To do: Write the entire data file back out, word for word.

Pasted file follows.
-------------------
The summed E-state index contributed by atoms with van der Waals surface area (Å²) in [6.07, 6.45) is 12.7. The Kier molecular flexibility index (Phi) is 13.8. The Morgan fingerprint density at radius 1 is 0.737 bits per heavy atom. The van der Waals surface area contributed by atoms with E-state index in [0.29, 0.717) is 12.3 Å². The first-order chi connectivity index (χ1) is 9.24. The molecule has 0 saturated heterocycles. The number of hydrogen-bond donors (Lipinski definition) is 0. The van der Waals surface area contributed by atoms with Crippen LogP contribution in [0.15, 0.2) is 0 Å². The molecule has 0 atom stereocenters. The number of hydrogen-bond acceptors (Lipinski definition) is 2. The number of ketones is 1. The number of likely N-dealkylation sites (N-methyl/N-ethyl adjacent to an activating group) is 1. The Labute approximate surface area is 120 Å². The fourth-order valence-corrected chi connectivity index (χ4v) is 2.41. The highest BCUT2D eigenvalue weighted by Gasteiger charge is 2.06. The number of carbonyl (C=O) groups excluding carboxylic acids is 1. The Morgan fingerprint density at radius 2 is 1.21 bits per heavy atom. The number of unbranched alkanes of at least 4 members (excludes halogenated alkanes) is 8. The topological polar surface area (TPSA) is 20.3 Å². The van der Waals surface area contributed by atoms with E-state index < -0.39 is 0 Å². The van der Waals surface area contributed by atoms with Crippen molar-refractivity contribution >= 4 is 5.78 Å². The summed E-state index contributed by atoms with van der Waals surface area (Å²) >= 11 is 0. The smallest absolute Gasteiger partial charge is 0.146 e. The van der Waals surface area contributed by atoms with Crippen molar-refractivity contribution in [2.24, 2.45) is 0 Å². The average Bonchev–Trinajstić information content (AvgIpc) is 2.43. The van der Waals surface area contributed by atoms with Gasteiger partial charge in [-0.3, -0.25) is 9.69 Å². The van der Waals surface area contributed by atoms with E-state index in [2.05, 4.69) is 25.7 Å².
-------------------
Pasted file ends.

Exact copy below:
The summed E-state index contributed by atoms with van der Waals surface area (Å²) in [6.07, 6.45) is 12.7. The Kier molecular flexibility index (Phi) is 13.8. The Morgan fingerprint density at radius 1 is 0.737 bits per heavy atom. The van der Waals surface area contributed by atoms with E-state index in [0.29, 0.717) is 12.3 Å². The first-order chi connectivity index (χ1) is 9.24. The molecule has 0 saturated heterocycles. The number of hydrogen-bond donors (Lipinski definition) is 0. The van der Waals surface area contributed by atoms with Crippen LogP contribution in [0.15, 0.2) is 0 Å². The molecule has 0 atom stereocenters. The number of hydrogen-bond acceptors (Lipinski definition) is 2. The number of ketones is 1. The number of likely N-dealkylation sites (N-methyl/N-ethyl adjacent to an activating group) is 1. The Labute approximate surface area is 120 Å². The fourth-order valence-corrected chi connectivity index (χ4v) is 2.41. The highest BCUT2D eigenvalue weighted by Gasteiger charge is 2.06. The number of carbonyl (C=O) groups excluding carboxylic acids is 1. The Morgan fingerprint density at radius 2 is 1.21 bits per heavy atom. The number of unbranched alkanes of at least 4 members (excludes halogenated alkanes) is 8. The topological polar surface area (TPSA) is 20.3 Å². The van der Waals surface area contributed by atoms with E-state index < -0.39 is 0 Å². The van der Waals surface area contributed by atoms with Crippen molar-refractivity contribution >= 4 is 5.78 Å². The summed E-state index contributed by atoms with van der Waals surface area (Å²) >= 11 is 0. The smallest absolute Gasteiger partial charge is 0.146 e. The van der Waals surface area contributed by atoms with Crippen molar-refractivity contribution in [2.24, 2.45) is 0 Å². The average Bonchev–Trinajstić information content (AvgIpc) is 2.43. The van der Waals surface area contributed by atoms with Gasteiger partial charge in [-0.3, -0.25) is 9.69 Å². The van der Waals surface area contributed by atoms with E-state index in [2.05, 4.69) is 25.7 Å².